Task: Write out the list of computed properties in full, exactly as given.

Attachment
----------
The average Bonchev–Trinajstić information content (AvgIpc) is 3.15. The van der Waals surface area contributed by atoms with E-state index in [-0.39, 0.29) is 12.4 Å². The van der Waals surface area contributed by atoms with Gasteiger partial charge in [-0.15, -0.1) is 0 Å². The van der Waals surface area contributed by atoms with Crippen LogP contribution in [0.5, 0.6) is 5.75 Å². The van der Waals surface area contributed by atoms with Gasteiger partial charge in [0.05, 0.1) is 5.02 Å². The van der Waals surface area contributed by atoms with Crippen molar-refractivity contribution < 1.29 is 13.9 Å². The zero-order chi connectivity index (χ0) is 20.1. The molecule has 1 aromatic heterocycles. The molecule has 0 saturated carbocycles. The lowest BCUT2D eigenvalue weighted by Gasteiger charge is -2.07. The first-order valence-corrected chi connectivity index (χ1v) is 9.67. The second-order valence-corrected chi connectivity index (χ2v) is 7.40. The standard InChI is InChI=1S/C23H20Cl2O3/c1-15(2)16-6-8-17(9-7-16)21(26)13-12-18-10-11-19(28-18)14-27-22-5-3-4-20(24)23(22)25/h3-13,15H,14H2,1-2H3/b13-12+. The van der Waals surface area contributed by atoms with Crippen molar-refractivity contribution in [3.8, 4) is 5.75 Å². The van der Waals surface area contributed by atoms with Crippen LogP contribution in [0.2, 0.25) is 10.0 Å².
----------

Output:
The average Bonchev–Trinajstić information content (AvgIpc) is 3.15. The van der Waals surface area contributed by atoms with E-state index in [-0.39, 0.29) is 12.4 Å². The van der Waals surface area contributed by atoms with Gasteiger partial charge in [-0.15, -0.1) is 0 Å². The van der Waals surface area contributed by atoms with Crippen LogP contribution in [0.5, 0.6) is 5.75 Å². The van der Waals surface area contributed by atoms with Gasteiger partial charge in [0.05, 0.1) is 5.02 Å². The van der Waals surface area contributed by atoms with Crippen molar-refractivity contribution < 1.29 is 13.9 Å². The zero-order chi connectivity index (χ0) is 20.1. The molecule has 1 aromatic heterocycles. The molecule has 0 saturated carbocycles. The lowest BCUT2D eigenvalue weighted by Gasteiger charge is -2.07. The first-order valence-corrected chi connectivity index (χ1v) is 9.67. The second-order valence-corrected chi connectivity index (χ2v) is 7.40. The standard InChI is InChI=1S/C23H20Cl2O3/c1-15(2)16-6-8-17(9-7-16)21(26)13-12-18-10-11-19(28-18)14-27-22-5-3-4-20(24)23(22)25/h3-13,15H,14H2,1-2H3/b13-12+. The van der Waals surface area contributed by atoms with Crippen molar-refractivity contribution in [3.8, 4) is 5.75 Å². The van der Waals surface area contributed by atoms with Crippen LogP contribution in [0.2, 0.25) is 10.0 Å².